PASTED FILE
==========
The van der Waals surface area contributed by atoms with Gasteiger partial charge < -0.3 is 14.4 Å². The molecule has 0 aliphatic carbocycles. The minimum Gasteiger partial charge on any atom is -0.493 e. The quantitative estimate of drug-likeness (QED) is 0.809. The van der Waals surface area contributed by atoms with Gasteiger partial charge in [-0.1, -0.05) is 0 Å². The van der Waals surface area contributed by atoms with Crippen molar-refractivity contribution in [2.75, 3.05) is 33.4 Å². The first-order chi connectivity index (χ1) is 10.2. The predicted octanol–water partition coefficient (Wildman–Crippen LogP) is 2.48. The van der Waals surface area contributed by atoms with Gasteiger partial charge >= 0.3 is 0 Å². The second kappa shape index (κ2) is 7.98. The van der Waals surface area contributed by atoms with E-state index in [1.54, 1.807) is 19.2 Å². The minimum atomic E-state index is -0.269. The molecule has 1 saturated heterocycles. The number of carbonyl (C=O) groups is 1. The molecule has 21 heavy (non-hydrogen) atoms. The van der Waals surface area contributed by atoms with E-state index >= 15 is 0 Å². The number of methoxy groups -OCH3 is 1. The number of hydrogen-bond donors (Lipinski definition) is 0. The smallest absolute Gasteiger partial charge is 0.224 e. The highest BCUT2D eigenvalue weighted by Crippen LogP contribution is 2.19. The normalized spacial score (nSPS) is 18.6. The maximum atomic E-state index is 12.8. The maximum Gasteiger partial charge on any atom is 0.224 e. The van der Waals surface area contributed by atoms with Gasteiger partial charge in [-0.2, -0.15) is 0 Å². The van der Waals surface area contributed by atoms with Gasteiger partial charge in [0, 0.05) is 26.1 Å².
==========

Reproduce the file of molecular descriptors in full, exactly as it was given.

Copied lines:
The van der Waals surface area contributed by atoms with Gasteiger partial charge < -0.3 is 14.4 Å². The molecule has 0 aliphatic carbocycles. The minimum Gasteiger partial charge on any atom is -0.493 e. The quantitative estimate of drug-likeness (QED) is 0.809. The van der Waals surface area contributed by atoms with Gasteiger partial charge in [-0.1, -0.05) is 0 Å². The van der Waals surface area contributed by atoms with Crippen molar-refractivity contribution in [2.75, 3.05) is 33.4 Å². The first-order chi connectivity index (χ1) is 10.2. The predicted octanol–water partition coefficient (Wildman–Crippen LogP) is 2.48. The van der Waals surface area contributed by atoms with Gasteiger partial charge >= 0.3 is 0 Å². The second kappa shape index (κ2) is 7.98. The van der Waals surface area contributed by atoms with E-state index in [1.54, 1.807) is 19.2 Å². The minimum atomic E-state index is -0.269. The molecule has 1 saturated heterocycles. The number of carbonyl (C=O) groups is 1. The molecule has 21 heavy (non-hydrogen) atoms. The van der Waals surface area contributed by atoms with E-state index >= 15 is 0 Å². The number of methoxy groups -OCH3 is 1. The number of hydrogen-bond donors (Lipinski definition) is 0. The smallest absolute Gasteiger partial charge is 0.224 e. The highest BCUT2D eigenvalue weighted by Crippen LogP contribution is 2.19. The normalized spacial score (nSPS) is 18.6. The maximum atomic E-state index is 12.8. The maximum Gasteiger partial charge on any atom is 0.224 e. The van der Waals surface area contributed by atoms with Gasteiger partial charge in [-0.2, -0.15) is 0 Å². The van der Waals surface area contributed by atoms with Gasteiger partial charge in [0, 0.05) is 26.1 Å².